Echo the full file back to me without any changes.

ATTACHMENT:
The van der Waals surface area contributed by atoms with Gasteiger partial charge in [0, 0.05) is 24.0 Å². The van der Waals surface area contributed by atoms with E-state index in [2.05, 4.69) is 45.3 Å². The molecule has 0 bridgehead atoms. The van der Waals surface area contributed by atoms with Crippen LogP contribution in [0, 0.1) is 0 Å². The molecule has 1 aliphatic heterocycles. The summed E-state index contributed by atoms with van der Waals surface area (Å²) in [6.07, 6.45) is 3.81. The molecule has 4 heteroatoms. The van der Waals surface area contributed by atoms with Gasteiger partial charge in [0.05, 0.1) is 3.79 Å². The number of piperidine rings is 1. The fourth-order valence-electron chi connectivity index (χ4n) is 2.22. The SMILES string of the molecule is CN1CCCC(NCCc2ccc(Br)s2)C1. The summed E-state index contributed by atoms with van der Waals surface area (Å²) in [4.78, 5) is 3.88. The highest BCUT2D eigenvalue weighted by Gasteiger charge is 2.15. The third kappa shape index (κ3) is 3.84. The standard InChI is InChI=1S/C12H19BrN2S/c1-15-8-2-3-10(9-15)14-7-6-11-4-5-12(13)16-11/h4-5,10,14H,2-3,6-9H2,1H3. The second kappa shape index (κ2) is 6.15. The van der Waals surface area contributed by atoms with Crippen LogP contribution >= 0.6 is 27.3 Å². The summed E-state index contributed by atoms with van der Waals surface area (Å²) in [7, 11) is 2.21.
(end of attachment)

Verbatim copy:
The van der Waals surface area contributed by atoms with Gasteiger partial charge in [0, 0.05) is 24.0 Å². The van der Waals surface area contributed by atoms with E-state index in [2.05, 4.69) is 45.3 Å². The molecule has 0 bridgehead atoms. The van der Waals surface area contributed by atoms with Crippen LogP contribution in [0, 0.1) is 0 Å². The molecule has 1 aliphatic heterocycles. The summed E-state index contributed by atoms with van der Waals surface area (Å²) in [6.07, 6.45) is 3.81. The molecule has 4 heteroatoms. The van der Waals surface area contributed by atoms with Gasteiger partial charge in [0.05, 0.1) is 3.79 Å². The number of piperidine rings is 1. The fourth-order valence-electron chi connectivity index (χ4n) is 2.22. The SMILES string of the molecule is CN1CCCC(NCCc2ccc(Br)s2)C1. The summed E-state index contributed by atoms with van der Waals surface area (Å²) in [4.78, 5) is 3.88. The highest BCUT2D eigenvalue weighted by Gasteiger charge is 2.15. The third kappa shape index (κ3) is 3.84. The standard InChI is InChI=1S/C12H19BrN2S/c1-15-8-2-3-10(9-15)14-7-6-11-4-5-12(13)16-11/h4-5,10,14H,2-3,6-9H2,1H3. The second kappa shape index (κ2) is 6.15. The van der Waals surface area contributed by atoms with Crippen LogP contribution >= 0.6 is 27.3 Å². The summed E-state index contributed by atoms with van der Waals surface area (Å²) in [7, 11) is 2.21.